A prominent face of Harlem government is stepping down.
City Manager Jean Dove will retire at the end of the month. City officials approved her decision to retire and appointed her successor, current Assistant City Manager Jason Rizner, at Monday's city council meeting.
"It is very sad," said City Councilwoman Robin Root, who has worked closely with Dove since she was elected to the council more than 10 years ago. "It is like a family member is moving away, a piece of you that is going to be leaving, a piece that you depend on a lot."
Dove served the city for 33 years, starting as a water clerk in 1977.
One reason for her retirement, Dove said, is to care for her ailing husband, Edward.
"He's just been my background supporter all these years," Dove said, adding that she plans to enjoy her retirement by indulging in some new hobbies and catching up on her reading. "I've had a great 33-year career with the city and now it is time to devote more time to my family."
Dove said she has served under several city government administrations, including six mayors. She was appointed city clerk in 1988 and moved into the newly created city manager position in 2002.
Dove said she'll miss the job, which she plans to continue part-time to finish several projects. But she won't miss the long hours and stress that the job often brought.
"Every day there is something new," Dove said. "It has been challenging and definitely not boring."
All who know and work with Dove agree that she is a huge asset to the city, knowing the ins and outs of nearly every aspect of its operation.
"It is a big change," said City Clerk Debbie Moore, who has worked alongside Dove for 11 years. "Everybody depends on her. She's a world of knowledge."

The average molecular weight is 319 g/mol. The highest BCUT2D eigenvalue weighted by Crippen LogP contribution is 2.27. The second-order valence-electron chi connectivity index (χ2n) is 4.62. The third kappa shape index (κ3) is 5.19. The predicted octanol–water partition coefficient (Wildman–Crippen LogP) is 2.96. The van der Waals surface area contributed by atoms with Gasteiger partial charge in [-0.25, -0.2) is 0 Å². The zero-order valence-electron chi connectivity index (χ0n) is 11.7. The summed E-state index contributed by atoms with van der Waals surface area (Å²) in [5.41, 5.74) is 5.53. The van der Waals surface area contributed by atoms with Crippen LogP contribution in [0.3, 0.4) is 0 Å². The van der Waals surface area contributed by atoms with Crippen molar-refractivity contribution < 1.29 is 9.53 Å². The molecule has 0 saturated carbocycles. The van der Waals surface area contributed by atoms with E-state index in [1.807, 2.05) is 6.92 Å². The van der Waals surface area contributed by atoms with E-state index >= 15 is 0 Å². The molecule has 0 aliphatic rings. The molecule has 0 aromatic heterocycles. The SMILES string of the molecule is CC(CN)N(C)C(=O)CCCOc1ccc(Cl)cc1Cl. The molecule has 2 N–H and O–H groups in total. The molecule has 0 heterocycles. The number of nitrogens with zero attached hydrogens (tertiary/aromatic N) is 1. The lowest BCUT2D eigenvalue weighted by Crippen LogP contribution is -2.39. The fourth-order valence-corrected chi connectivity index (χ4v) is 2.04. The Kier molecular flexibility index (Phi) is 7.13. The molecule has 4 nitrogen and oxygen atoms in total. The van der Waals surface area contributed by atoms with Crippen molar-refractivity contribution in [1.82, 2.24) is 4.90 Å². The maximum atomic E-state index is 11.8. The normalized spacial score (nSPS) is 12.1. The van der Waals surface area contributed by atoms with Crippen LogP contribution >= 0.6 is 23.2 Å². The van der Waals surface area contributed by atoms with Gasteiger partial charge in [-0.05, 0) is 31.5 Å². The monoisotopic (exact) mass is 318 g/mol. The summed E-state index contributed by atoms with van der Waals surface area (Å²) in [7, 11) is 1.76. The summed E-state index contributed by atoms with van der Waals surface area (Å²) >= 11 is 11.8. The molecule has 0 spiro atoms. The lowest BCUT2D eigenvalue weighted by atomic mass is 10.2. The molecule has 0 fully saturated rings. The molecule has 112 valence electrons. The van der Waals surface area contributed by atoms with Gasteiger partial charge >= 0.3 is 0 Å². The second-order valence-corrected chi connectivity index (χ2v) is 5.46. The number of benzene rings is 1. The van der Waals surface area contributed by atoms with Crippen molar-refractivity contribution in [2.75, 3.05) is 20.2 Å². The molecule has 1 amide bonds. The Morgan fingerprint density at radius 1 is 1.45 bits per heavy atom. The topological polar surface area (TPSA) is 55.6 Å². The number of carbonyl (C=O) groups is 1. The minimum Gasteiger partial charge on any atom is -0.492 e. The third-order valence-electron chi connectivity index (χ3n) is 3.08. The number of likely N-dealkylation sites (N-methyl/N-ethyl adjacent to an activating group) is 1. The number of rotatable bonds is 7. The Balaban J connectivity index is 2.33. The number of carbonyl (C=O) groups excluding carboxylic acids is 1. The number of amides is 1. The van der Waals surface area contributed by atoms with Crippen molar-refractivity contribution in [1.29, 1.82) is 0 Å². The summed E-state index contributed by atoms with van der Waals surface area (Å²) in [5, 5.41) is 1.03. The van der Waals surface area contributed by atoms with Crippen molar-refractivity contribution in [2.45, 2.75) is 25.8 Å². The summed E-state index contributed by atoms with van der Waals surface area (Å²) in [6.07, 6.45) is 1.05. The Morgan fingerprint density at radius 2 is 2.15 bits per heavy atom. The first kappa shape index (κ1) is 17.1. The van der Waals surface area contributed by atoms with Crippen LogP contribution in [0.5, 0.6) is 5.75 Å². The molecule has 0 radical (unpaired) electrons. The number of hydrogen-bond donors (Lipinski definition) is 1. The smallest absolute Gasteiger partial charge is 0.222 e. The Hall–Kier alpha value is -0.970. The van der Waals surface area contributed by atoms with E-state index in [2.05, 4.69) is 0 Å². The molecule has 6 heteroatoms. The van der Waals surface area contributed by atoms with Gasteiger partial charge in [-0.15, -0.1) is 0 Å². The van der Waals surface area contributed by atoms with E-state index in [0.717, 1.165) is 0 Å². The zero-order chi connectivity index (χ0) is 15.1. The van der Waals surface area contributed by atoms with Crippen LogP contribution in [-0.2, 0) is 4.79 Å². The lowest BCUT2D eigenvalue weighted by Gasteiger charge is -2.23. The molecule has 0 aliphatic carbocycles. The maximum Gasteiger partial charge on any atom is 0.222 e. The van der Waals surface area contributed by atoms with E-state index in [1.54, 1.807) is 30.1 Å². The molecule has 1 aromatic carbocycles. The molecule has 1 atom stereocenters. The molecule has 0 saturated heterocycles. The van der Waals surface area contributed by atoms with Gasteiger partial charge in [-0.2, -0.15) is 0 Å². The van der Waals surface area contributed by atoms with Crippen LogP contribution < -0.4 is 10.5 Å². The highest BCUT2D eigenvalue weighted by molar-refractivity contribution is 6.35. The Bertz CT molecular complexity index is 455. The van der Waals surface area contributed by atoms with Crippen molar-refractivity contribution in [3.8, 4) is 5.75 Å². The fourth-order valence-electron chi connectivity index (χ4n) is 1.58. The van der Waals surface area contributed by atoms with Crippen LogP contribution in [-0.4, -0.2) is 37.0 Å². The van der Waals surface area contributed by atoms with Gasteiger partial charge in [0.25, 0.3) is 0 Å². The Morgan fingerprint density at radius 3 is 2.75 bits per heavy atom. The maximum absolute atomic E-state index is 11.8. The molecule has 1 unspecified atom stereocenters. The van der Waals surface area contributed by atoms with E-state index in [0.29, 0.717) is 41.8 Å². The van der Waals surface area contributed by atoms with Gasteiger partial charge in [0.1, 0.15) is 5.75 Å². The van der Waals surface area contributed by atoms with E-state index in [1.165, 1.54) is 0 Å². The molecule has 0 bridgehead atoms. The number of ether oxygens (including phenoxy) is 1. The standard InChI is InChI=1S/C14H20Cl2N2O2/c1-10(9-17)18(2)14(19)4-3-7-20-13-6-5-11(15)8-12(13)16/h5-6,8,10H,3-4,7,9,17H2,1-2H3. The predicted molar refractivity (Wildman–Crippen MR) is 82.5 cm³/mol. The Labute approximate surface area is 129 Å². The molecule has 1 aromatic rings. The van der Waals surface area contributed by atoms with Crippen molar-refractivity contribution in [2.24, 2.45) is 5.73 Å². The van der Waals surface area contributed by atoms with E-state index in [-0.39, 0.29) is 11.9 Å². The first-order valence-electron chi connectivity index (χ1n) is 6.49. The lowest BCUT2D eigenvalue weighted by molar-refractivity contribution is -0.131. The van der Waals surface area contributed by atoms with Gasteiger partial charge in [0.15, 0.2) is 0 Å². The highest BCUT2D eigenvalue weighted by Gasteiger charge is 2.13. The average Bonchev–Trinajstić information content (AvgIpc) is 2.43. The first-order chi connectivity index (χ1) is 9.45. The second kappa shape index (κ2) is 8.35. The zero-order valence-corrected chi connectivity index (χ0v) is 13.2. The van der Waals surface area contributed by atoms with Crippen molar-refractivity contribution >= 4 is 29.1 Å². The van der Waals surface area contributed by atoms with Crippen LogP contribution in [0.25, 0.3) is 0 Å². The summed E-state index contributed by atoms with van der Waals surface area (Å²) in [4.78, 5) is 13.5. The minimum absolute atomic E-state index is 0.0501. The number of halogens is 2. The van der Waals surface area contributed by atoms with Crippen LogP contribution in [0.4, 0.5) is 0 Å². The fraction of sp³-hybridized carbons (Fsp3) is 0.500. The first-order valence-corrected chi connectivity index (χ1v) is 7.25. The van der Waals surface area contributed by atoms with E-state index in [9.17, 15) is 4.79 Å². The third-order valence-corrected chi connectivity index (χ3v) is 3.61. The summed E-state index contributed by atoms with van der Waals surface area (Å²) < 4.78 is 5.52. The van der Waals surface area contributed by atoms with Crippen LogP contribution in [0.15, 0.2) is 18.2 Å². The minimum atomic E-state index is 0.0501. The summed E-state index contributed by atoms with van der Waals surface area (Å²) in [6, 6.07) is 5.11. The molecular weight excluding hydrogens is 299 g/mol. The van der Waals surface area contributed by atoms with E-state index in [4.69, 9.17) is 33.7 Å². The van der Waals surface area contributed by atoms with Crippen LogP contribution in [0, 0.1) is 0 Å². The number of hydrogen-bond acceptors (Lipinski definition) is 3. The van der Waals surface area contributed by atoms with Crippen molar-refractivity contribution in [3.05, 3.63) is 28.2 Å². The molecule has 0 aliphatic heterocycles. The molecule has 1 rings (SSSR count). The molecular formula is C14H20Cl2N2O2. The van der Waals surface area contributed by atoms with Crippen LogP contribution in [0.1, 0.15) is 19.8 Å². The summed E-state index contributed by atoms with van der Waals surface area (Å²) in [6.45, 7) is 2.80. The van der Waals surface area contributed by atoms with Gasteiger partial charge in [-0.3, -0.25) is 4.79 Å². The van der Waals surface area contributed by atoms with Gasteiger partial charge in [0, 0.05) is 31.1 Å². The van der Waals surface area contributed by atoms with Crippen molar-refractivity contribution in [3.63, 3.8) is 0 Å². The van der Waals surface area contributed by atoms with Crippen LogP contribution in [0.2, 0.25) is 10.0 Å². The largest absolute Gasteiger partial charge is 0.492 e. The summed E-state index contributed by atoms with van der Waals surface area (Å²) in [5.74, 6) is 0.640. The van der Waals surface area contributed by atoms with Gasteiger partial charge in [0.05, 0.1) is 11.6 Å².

Root said she and other city officials depend heavily on Dove. She doesn't help city officials make decisions, Root said, but works hard to ensure their decisions are well-informed.
In addition to city business and projects, Root said Dove knows all about the city's residents.
Dove has lived in Harlem since she was 6 years old, when her father was transferred to Fort Gordon. Since then, she's seen the city double its size through annexation and about double its population.
During that growth, Dove has had her hand in nearly every city project and said she's proud of all of them, especially the opening of the Mary E. Sanders Community Center and the Senior Center in the Harlem City Park, the streetscape project expansion of the library and the installation of a new marquis on the Harlem theater.
But there's one thing that hasn't changed.
"It still maintains that community atmosphere," she said. "Over the years, it still has that same community feel."
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